'Listen to them': Spotting signs of child abuse
April is Child Abuse Awareness Month and with the ongoing pandemic, knowing what signs to look for could make the difference in a child's life.
It's as simple as paying extra attention to play time.
"Listen to them when they don't know you're listening because a lot of times when they've been abused, they may act out some of that in their play, but they don't really realize that,” said Sonia Eddleman, Clinical Director for the Child to Adult Abuse Response Team at Valley Baptist Medical Center in Harlingen.
Eddleman says they've been seeing fewer kids who've been sexually or physically abused, but she says that's actually a concerning trend in the midst of the pandemic.
"The children that we have seen have been assaulted more than one time and the assault has been more severe than it would have been in our normal phase before COVID," Eddleman said.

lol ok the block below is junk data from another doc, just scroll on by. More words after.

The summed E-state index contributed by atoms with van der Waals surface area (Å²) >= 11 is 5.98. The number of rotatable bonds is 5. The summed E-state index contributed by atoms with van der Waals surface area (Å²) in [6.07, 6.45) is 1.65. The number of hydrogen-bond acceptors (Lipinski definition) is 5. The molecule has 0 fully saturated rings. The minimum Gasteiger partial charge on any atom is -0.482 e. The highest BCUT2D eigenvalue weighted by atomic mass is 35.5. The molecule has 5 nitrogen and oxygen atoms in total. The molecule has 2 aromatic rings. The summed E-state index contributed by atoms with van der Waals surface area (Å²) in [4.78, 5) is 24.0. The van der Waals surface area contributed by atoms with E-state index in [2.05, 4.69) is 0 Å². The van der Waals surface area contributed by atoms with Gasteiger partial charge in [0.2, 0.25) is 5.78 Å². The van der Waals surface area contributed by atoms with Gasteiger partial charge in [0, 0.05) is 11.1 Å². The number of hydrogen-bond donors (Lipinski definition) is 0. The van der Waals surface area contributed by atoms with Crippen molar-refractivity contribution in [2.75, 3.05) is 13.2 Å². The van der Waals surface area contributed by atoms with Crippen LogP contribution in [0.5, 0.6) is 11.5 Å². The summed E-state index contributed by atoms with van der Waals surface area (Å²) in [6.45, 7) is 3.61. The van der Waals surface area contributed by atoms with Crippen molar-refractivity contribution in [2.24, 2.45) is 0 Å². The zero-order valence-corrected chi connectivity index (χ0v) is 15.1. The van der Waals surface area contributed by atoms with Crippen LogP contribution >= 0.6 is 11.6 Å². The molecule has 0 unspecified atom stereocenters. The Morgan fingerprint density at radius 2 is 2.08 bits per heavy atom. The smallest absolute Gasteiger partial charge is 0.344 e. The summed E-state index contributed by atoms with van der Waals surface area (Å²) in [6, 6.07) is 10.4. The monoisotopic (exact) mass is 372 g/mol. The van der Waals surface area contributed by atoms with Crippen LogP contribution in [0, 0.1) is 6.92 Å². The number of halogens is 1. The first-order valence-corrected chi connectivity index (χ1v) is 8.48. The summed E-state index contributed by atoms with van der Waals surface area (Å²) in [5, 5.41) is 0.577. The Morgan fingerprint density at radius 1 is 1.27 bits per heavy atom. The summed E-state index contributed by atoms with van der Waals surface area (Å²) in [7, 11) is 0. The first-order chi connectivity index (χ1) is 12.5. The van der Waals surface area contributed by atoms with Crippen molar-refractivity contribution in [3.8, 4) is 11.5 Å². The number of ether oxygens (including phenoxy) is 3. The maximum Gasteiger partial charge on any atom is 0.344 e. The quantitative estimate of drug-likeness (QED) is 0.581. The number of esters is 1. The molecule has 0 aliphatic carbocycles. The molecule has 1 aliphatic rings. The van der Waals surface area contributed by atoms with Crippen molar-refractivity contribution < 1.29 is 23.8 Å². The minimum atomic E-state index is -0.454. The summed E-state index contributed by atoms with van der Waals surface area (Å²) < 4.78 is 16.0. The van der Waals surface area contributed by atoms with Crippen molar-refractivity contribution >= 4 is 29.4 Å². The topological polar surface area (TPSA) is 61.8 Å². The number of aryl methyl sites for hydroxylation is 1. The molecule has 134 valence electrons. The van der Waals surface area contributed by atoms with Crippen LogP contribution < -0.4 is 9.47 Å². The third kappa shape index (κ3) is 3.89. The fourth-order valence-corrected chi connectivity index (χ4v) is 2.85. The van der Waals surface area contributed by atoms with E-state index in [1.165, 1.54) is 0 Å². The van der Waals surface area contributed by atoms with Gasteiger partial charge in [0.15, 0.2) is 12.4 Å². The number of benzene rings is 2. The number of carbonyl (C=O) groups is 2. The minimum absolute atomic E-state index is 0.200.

Before COVID-19, Eddleman says the Child and Adult Abuse Response Team, or CAART, treated about 100 children a month.
But those numbers are down by more than 25 percent. One reason is a lot of kids aren't back inside the classroom.
"Teachers are one of the best referrals to Child Protective Services and to protect the children because they're with them all the time,” Eddleman said.
Eddleman says a large percentage of kids are assaulted by family members or close family friends. So if a child starts acting out, suddenly locks doors, or expresses fear about a certain visitor, you should take note.
"They're hurting. They need somebody that can respond to that, that can listen and take care of them,” Eddleman said. "If you're the one that reports, ‘I saw this child do this one time,’ you may be the one that helps save that child's life."
If you suspect a child is a victim of abuse, call Child Protective Services, law enforcement or the CAART team at Valley Baptist in Harlingen.
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